In light of the preceding, the Majority's position that the singular statement of Officer Casey (reproduced supra) leads inexorably to the conclusion that the police intended to arrest Hook prior to the securement of the cocaine, rather than "restrain" his movement so that a "stop and frisk" consistent with Terry v. Ohio, 392 U.S. 1, 88 S.Ct. 1868, 20 L.Ed.2d 889 (1968) could be effectuated, is untenable. As the Fifth Circuit Court of Appeals has noted, in a case similar to the one at bar, " Terry cannot be read to Page 13} condemn a pat-down search because it was made by an inarticulate policeman whose inartful courtroom testimony is embellished with assertions of bravado, so long as it is clear that he was aware of specific facts which would warrant a reasonable person to believe he was in danger." (Emphasis added) United States v. Tharpe, 536 F.2d 1098, 1101 (5th Cir. 1976). Here, the record not only adequately reflects the police's apprehension for their safety, but it also indicates concern on the part of the police for the safety of the 7-Eleven employees, which, in fact, was the motivating factor for taking the appellant and Viola outside. See Model Code of Pre-Arraignment Procedure § 110.2(4) (Proposed Official Draft, 1975) (an officer who has stopped a person may pat-down for a weapon "if the officer reasonably believes that his safety or the safety of others then present so requires.").
I believe that the lower court did not err in its ruling that the police were justified in conducting a Terry -type "stop and frisk" of the appellant. "The Fourth Amendment does not require a policeman who lacks the precise level of information necessary for probable cause to arrest to simply shrug his shoulders and allow a crime to occur or a criminal to escape." Adams v. Williams, 407 U.S. 143, 145, 92 S.Ct. 1921, 1923, 32 L.Ed.2d 612 (1972). In Terry the United States Supreme Court held that where a police officer lacks probable cause to arrest an individual who may be involved in the commission of a crime, he may stop such person for questioning. If there is also reason to believe that the individual stopped may be armed, the officer may conduct a limited pat-down search for weapons of the person's outer clothing.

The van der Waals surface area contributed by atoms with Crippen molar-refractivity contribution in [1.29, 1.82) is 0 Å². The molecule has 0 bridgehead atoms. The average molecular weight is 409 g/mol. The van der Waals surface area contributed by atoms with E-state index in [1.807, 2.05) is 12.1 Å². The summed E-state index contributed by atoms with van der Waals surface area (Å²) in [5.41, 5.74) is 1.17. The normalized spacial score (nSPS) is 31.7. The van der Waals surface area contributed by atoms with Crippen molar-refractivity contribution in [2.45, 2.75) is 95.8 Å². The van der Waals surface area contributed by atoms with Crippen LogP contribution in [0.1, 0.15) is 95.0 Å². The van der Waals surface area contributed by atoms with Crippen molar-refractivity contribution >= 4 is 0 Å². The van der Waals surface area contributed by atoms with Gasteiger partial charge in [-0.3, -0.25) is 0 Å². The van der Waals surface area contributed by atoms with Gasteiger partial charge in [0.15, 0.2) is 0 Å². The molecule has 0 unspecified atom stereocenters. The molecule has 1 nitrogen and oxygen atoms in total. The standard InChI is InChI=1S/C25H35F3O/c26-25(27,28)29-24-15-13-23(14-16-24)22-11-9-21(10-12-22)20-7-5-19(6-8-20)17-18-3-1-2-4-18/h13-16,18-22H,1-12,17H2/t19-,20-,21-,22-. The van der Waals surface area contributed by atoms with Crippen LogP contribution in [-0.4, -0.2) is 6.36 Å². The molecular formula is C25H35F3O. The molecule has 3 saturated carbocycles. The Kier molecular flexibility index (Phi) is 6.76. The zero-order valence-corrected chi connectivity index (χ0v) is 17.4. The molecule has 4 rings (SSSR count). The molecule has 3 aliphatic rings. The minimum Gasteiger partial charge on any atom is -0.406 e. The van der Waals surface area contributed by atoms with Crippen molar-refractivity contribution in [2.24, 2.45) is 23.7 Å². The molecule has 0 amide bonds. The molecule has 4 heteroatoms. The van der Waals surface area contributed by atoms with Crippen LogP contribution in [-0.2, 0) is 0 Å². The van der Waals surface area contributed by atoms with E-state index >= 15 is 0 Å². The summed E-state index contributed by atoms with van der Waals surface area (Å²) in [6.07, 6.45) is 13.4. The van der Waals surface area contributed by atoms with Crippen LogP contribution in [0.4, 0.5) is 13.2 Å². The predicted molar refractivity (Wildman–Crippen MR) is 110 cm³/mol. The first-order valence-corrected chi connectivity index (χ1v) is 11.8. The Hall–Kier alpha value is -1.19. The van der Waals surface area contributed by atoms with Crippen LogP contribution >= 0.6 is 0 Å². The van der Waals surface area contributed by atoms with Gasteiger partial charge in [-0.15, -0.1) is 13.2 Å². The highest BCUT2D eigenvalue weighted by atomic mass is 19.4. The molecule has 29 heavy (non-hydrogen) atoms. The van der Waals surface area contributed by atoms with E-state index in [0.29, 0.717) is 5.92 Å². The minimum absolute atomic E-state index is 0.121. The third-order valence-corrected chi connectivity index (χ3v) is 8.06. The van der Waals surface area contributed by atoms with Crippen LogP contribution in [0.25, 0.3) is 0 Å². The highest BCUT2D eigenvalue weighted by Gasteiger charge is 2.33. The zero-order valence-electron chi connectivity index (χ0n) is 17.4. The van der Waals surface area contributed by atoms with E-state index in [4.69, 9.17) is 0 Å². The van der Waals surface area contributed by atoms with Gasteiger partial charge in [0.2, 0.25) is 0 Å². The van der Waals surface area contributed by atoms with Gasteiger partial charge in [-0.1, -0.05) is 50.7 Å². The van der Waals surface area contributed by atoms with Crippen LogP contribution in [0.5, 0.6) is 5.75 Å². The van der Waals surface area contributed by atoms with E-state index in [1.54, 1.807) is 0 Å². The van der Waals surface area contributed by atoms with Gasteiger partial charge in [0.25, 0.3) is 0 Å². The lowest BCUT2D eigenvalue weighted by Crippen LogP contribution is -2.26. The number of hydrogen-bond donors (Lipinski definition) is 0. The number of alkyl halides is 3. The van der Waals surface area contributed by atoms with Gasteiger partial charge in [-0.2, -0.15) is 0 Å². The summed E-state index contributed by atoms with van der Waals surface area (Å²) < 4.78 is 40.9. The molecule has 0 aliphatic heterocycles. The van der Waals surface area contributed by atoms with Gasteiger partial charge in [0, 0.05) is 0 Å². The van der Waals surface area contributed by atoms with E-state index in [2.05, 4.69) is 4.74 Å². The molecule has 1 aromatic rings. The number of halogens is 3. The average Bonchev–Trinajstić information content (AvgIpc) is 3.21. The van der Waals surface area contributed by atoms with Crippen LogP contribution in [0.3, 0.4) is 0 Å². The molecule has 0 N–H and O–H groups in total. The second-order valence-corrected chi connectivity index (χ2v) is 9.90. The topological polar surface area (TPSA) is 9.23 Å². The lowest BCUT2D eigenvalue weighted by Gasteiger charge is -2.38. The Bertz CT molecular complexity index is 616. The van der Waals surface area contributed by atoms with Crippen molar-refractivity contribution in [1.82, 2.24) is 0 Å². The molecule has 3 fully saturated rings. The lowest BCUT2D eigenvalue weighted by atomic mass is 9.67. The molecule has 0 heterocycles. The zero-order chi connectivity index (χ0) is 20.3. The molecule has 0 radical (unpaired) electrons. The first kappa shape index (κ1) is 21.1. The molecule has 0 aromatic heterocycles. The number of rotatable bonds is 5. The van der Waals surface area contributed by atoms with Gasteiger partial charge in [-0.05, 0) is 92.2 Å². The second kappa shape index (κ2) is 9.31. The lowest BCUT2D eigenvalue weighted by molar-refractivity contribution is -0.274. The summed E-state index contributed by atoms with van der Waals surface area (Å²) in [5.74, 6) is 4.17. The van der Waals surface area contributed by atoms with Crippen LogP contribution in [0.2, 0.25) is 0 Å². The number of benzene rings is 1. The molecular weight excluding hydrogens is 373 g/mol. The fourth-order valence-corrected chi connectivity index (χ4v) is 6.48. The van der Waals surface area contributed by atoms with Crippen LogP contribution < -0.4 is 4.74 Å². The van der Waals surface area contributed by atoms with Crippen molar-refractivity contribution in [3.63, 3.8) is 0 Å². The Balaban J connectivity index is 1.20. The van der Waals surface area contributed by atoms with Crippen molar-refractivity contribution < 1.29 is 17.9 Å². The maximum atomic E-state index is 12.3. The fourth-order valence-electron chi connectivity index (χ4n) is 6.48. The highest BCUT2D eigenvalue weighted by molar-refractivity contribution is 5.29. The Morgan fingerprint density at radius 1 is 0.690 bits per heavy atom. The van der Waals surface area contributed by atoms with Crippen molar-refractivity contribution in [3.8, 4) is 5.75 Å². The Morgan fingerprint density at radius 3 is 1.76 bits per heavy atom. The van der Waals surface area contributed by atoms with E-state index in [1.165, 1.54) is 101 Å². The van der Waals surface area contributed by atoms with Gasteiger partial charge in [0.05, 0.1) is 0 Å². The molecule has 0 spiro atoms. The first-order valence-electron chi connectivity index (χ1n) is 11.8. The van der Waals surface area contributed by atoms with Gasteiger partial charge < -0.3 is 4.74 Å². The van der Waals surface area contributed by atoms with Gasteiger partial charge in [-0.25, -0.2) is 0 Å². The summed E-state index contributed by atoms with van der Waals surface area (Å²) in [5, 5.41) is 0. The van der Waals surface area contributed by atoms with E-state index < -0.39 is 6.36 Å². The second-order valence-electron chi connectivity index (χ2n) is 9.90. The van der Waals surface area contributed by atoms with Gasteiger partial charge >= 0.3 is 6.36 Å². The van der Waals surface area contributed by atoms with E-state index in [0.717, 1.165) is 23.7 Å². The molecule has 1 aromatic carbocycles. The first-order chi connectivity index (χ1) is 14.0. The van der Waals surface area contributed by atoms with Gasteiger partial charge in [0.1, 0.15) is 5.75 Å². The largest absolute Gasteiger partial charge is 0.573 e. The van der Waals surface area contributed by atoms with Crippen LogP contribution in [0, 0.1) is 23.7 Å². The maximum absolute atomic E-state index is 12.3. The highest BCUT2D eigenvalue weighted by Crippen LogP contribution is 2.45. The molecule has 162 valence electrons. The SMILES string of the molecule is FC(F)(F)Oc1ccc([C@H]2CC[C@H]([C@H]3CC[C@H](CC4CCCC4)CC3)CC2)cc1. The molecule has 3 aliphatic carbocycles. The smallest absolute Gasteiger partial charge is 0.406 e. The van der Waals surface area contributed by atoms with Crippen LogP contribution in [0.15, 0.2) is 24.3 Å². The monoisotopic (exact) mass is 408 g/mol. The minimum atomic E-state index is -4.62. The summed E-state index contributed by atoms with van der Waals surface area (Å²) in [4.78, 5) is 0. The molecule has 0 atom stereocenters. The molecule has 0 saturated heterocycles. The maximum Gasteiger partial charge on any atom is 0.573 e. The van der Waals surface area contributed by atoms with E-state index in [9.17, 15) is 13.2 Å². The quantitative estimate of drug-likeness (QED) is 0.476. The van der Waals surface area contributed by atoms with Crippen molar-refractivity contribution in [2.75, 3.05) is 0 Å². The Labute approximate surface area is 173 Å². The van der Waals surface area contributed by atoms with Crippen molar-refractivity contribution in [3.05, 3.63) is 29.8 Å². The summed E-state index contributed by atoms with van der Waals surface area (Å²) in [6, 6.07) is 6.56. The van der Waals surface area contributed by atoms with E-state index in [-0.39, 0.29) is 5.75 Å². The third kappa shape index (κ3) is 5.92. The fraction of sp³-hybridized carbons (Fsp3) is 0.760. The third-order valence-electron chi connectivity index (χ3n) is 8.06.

The Court emphasized in Terry that the test to be used in determining whether a police officer's intrusion was justified is an objective one; viz.:
". . . [I]n justifying the particular intrusion the police officer must be able to point to specific and articulable facts which, taken together with rational inferences from those facts, reasonably warrant that intrusion. The
[ 313 Pa. Super. Page 14]
scheme of the Fourth Amendment becomes meaningful only when it is assured that at some point the conduct of those charged with enforcing the laws can be subjected to the more detached, neutral scrutiny of a judge who must evaluate the reasonableness of a particular search or seizure in light of the particular circumstances. And in making that assessment it is imperative that the facts be judged against an objective standard: would the facts available to the officer at the moment of the seizure or the search 'warrant a man of reasonable caution in the belief' that the action taken was appropriate?" (Footnotes omitted) (Citations omitted) 392 U.S. at 21-22, 88 S.Ct. at 1880.
The Court then recognized that it is not always unreasonable to seize a person and subject him to a limited search for weapons where there is no probable cause for an arrest, stating: